Real pain?…Or Nah?

My silent struggle as a Black Woman with Healthcare

Ethnic and racial disparities in healthcare are prevalent in a large portion of the population in America. The demographic in which I’m referencing would be the 50 percent of women, specifically minority, in this country who have faced various challenges when receiving essential healthcare needs.

By definition, according to the Health Resources and Services Administration (HRSA), health disparities are defined as “population-specific differences in the presence of disease, health outcomes, or access to healthcare.”

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Data shows that Black women are more likely to be ignored or dismissed by physicians in comparison to their white counterparts.

Researchers suggest that health disparities are influenced by socio-economic status, health behaviors related to culture, access to health care, environmental factors, and direct and indirect manifestations of discrimination.

At an early age I was diagnosed with Discoid Lupus, one of the four different types: systemic, discoid, neo-natal and drug induced Lupus, with the most common form being Systemic Lupus due to the severity of its attack on internal organs often resulting in emergency care.

“At every doctor visit I found myself pleading to be believed that my pain was severe.”

Recently, I experienced a flair up with debilitating joint pain with active sores across my face and body. Once the physician began to assess me and the concerns I had she immediately dismissed every one.

“Your pain shouldn’t should be that bad because you don’t have the real Lupus,” is what she told me.

Needless to say I began the search of a new physician, a practice I am far too familiar with. Although it may seem excessive, we as black women must ask questions upon questions and to not be afraid of getting a second opinion. Black women are often dismissed, ignored or even chastised when reporting pain or concerns. The color of your skin could be the difference between life and death.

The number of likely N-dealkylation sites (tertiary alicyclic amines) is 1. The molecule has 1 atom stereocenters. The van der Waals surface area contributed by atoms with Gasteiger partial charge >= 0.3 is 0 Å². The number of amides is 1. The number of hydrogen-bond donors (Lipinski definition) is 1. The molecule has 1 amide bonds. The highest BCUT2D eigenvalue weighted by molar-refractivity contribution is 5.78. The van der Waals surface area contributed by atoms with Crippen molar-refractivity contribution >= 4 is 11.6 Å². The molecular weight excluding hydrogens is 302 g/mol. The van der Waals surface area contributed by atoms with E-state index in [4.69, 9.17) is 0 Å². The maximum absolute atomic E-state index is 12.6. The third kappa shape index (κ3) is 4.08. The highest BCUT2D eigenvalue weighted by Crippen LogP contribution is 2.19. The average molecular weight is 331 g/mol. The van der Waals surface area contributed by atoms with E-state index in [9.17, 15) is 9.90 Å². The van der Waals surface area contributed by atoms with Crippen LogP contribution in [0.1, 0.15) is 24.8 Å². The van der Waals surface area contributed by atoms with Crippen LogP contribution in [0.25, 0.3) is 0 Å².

According to study entitled “Health Disparities among African American Women” by Movement is Life, a group dedicated to raising awareness to health disparities in minorities, bias plays a major role in the continuation of disparities. The report asserts that there are two types of biases, explicit and implicit, that can negatively impact communication as well as care offered to minorities.

“An explicit bias is the kind of attitude or belief that someone deliberately thinks about or is aware of having; it accounts for many cases of discrimination and should not be tolerated…. An implicit bias can be summed up as positive or negative assumptions made about another person based on prevalent cultural stereotypes that someone embraces on an unconscious level,” the report reads.

The study offers some helpful terminology associated with unconscious bias to gain a further understanding of how they manifest through behavior:

These factors play directly into the impact of health disparities building distrust in the healthcare system. The report expands upon the relationship being strained due in large part by the belief in Black patients that they will not receive the same quality of care as White patients resulting in minorities seeking alternative avenues in healing.

“Although efforts have been made; healthcare providers continue to struggle with adapting to different cultural beliefs and practices and demonstrating respect for others’ viewpoints about health and illness.”

Ultimately, it is up to us to take charge in our health and demand quality treatments, medication, and care. Asking question upon questions and do not be afraid of getting a second opinion can be the difference between life and death in certain cases.

We must force physicians to take our symptoms seriously the first time given. Early detection is the key to saving lives.

“Of all the forms of inequality, injustice in health is the most shocking and inhumane.”

– Martin Luther King Jr.

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